A joint venture called TEMCO between Cargill and CHS will add a terminal in Houston, creating a new exit ramp for its heartland-grown grain headed to global markets through the Gulf of Mexico.
Previously, TEMCO held three terminal facilities, all in the Pacific Northwest. The two Minnesota agribusiness companies announced Friday that bringing a Houston grain terminal, currently owned solely by Minnetonka-based Cargill, under TEMCO enables the venture to grow collaboratively.
"Export facilities are extremely expensive to buy or build, they're expensive to operate, and it's critical that you're efficient in doing that to bring the most value back to our farmer products and global customers," John Griffith, a senior vice president with Inver Grove Heights-based CHS, told the Star Tribune.
The move comes after a year of dramatic and even unprecedented uncertainty — at least in the modern era — for CHS and Cargill. CHS is the nation's largest farmer cooperative, and Cargill is the biggest shipper of grain in the world.
The year began with Russia's invasion of Ukraine, which stranded ocean vessels carrying grain on the Black Sea in ports, as land mines filled coastal waters. The year ended with domestic distress, as low waters on the Mississippi River, particularly south of St. Louis, led to gnarled traffic, with grain-ferrying barges at a standstill.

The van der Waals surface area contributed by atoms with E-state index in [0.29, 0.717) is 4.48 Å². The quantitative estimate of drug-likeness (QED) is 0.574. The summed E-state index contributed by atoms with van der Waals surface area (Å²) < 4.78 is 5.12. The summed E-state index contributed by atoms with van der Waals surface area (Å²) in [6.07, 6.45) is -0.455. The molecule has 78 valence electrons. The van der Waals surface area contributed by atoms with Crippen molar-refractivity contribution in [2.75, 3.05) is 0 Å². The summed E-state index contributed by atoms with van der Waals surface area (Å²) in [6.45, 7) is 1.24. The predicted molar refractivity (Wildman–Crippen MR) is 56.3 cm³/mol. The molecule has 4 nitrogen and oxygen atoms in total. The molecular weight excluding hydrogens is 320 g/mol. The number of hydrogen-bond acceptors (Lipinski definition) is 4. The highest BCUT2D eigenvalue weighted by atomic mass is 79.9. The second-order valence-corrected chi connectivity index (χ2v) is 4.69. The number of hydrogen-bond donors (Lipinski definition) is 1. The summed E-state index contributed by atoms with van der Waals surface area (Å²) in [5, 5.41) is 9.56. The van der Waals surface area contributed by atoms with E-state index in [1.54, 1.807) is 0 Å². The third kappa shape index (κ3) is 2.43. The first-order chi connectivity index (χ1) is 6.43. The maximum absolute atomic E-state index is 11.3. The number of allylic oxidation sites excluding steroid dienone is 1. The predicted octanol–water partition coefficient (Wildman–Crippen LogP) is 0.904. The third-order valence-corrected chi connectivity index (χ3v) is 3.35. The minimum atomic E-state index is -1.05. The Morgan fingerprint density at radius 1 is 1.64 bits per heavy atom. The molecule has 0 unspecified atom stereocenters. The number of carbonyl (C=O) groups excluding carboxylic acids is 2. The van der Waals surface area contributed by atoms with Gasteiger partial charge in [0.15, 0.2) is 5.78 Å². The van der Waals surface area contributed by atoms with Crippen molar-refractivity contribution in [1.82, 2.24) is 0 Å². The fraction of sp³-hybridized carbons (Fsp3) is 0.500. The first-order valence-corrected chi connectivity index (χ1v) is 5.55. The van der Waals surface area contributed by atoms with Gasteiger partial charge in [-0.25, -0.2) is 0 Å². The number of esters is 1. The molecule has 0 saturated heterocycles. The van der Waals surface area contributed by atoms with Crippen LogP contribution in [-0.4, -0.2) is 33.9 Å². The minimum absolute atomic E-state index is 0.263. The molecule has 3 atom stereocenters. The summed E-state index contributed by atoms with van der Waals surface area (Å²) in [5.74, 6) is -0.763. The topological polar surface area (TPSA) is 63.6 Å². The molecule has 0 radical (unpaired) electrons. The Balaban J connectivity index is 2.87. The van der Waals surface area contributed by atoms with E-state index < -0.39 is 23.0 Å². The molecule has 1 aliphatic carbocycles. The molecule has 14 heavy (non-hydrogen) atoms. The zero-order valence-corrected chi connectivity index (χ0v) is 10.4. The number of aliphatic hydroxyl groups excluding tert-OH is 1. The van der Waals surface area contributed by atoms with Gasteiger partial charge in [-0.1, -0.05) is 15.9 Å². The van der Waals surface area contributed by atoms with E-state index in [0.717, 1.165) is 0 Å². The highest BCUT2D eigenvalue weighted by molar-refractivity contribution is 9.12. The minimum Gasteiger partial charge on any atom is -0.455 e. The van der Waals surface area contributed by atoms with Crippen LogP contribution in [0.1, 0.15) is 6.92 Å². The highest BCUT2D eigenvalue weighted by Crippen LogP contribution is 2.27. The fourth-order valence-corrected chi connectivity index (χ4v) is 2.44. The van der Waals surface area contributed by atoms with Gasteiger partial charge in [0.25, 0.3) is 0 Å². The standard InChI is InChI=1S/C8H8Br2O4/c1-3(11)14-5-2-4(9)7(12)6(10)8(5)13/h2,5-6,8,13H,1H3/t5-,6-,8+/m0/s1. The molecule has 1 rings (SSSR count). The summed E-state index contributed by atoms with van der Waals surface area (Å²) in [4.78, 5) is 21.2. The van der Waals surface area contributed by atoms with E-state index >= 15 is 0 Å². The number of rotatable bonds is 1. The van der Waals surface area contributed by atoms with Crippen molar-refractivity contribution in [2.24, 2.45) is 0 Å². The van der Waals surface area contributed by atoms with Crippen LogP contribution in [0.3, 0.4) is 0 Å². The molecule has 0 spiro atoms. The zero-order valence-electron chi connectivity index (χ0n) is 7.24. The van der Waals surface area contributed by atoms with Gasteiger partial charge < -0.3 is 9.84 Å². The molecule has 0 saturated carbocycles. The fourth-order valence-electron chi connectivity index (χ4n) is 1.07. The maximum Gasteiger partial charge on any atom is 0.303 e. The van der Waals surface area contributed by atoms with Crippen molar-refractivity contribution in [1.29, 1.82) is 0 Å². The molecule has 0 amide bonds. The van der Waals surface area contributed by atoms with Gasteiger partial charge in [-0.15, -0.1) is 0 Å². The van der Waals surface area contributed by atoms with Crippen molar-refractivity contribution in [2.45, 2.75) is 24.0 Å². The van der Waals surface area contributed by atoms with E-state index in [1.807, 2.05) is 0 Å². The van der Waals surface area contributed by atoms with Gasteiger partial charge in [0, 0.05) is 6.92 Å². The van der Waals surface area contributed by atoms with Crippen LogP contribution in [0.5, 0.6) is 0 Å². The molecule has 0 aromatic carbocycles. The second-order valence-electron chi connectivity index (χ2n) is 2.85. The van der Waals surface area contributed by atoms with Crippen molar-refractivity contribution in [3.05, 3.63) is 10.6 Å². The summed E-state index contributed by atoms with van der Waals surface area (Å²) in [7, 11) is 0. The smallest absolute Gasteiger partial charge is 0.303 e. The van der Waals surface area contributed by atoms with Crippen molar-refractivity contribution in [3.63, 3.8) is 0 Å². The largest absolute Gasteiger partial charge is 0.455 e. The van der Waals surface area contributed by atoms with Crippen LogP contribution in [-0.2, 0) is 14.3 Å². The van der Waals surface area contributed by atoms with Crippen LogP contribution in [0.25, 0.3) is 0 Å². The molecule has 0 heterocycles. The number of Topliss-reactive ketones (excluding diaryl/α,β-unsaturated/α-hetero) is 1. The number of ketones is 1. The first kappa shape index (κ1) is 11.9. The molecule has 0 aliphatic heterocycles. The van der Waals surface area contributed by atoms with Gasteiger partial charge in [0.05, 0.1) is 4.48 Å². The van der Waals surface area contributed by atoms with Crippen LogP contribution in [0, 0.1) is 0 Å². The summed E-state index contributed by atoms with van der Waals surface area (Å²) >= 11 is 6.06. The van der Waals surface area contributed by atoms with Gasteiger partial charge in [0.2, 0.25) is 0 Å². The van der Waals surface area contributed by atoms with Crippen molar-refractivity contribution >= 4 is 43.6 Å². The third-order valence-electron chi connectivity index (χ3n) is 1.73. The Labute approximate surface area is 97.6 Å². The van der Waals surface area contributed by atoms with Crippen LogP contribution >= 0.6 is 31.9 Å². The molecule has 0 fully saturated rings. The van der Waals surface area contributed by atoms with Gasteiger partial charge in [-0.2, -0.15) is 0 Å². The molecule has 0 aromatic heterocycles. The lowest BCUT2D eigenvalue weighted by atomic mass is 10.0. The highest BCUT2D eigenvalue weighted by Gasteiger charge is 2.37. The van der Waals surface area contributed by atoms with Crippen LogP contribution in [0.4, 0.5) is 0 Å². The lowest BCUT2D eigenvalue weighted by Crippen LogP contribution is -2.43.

Company representatives in an interview on Thursday did not attribute any one market motive to the decision to expand TEMCO but noted that the additional port should allow the venture greater flexibility in meeting customers' demands.
"The agribusiness [companies] are working incredibly hard to have a resilient system," said Sheryl Wallace, Cargill's president of North American Grain.
Prior to Friday's announcement, a spokesman for CHS noted that TEMCO, a 24-year-old venture between the two agribusiness giants, now ships grain to Asian markets — including China, Japan and South Korea — out of the Pacific Northwest, with ports in Portland and Kalama and Tacoma, Wash.
Port Houston is the seventh-largest container port in the nation, while the adjacent Houston Ship Channel Complex is the top-ranked U.S. port, notching 193.8 million short tons in 2021.
In November, Cargill announced a 23% jump in revenue to $165 billion in the fiscal year ending in May. CHS saw a year-over-year increase of 24%, with revenue rising to $47.8 billion.